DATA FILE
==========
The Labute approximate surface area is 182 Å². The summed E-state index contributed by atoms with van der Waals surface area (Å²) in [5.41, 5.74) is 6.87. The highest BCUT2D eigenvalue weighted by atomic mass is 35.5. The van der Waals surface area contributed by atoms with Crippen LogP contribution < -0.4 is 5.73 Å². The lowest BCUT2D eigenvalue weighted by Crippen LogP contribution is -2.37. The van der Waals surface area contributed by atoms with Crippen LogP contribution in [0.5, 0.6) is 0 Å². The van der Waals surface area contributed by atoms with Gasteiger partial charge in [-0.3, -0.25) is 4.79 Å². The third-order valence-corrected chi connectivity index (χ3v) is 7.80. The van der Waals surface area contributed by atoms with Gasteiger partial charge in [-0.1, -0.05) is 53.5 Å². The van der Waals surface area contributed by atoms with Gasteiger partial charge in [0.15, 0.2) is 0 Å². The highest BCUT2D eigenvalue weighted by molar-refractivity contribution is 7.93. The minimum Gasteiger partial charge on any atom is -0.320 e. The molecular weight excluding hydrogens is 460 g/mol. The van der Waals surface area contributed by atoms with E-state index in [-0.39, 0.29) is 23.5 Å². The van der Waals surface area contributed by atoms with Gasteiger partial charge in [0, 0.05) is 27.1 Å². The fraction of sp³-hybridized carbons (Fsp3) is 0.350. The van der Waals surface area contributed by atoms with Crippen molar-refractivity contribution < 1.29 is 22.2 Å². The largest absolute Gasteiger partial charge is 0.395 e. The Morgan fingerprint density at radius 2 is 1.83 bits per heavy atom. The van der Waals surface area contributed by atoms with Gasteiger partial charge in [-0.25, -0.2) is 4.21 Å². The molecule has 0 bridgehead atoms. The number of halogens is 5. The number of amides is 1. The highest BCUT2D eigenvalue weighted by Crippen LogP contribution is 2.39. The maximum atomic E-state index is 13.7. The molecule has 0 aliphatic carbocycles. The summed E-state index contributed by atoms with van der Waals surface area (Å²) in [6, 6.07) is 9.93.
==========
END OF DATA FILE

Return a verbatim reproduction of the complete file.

The Labute approximate surface area is 182 Å². The summed E-state index contributed by atoms with van der Waals surface area (Å²) in [5.41, 5.74) is 6.87. The highest BCUT2D eigenvalue weighted by atomic mass is 35.5. The van der Waals surface area contributed by atoms with Crippen LogP contribution < -0.4 is 5.73 Å². The lowest BCUT2D eigenvalue weighted by Crippen LogP contribution is -2.37. The van der Waals surface area contributed by atoms with Crippen LogP contribution in [0.5, 0.6) is 0 Å². The van der Waals surface area contributed by atoms with Gasteiger partial charge in [-0.3, -0.25) is 4.79 Å². The third-order valence-corrected chi connectivity index (χ3v) is 7.80. The van der Waals surface area contributed by atoms with Gasteiger partial charge in [-0.1, -0.05) is 53.5 Å². The van der Waals surface area contributed by atoms with Gasteiger partial charge in [0.15, 0.2) is 0 Å². The highest BCUT2D eigenvalue weighted by molar-refractivity contribution is 7.93. The minimum Gasteiger partial charge on any atom is -0.320 e. The molecular weight excluding hydrogens is 460 g/mol. The van der Waals surface area contributed by atoms with E-state index in [-0.39, 0.29) is 23.5 Å². The van der Waals surface area contributed by atoms with Gasteiger partial charge in [0, 0.05) is 27.1 Å². The fraction of sp³-hybridized carbons (Fsp3) is 0.350. The van der Waals surface area contributed by atoms with Crippen molar-refractivity contribution < 1.29 is 22.2 Å². The largest absolute Gasteiger partial charge is 0.395 e. The Morgan fingerprint density at radius 2 is 1.83 bits per heavy atom. The van der Waals surface area contributed by atoms with Gasteiger partial charge in [-0.25, -0.2) is 4.21 Å². The molecule has 0 bridgehead atoms. The number of halogens is 5. The number of amides is 1. The highest BCUT2D eigenvalue weighted by Crippen LogP contribution is 2.39. The maximum atomic E-state index is 13.7. The molecule has 0 aliphatic carbocycles. The summed E-state index contributed by atoms with van der Waals surface area (Å²) in [6, 6.07) is 9.93.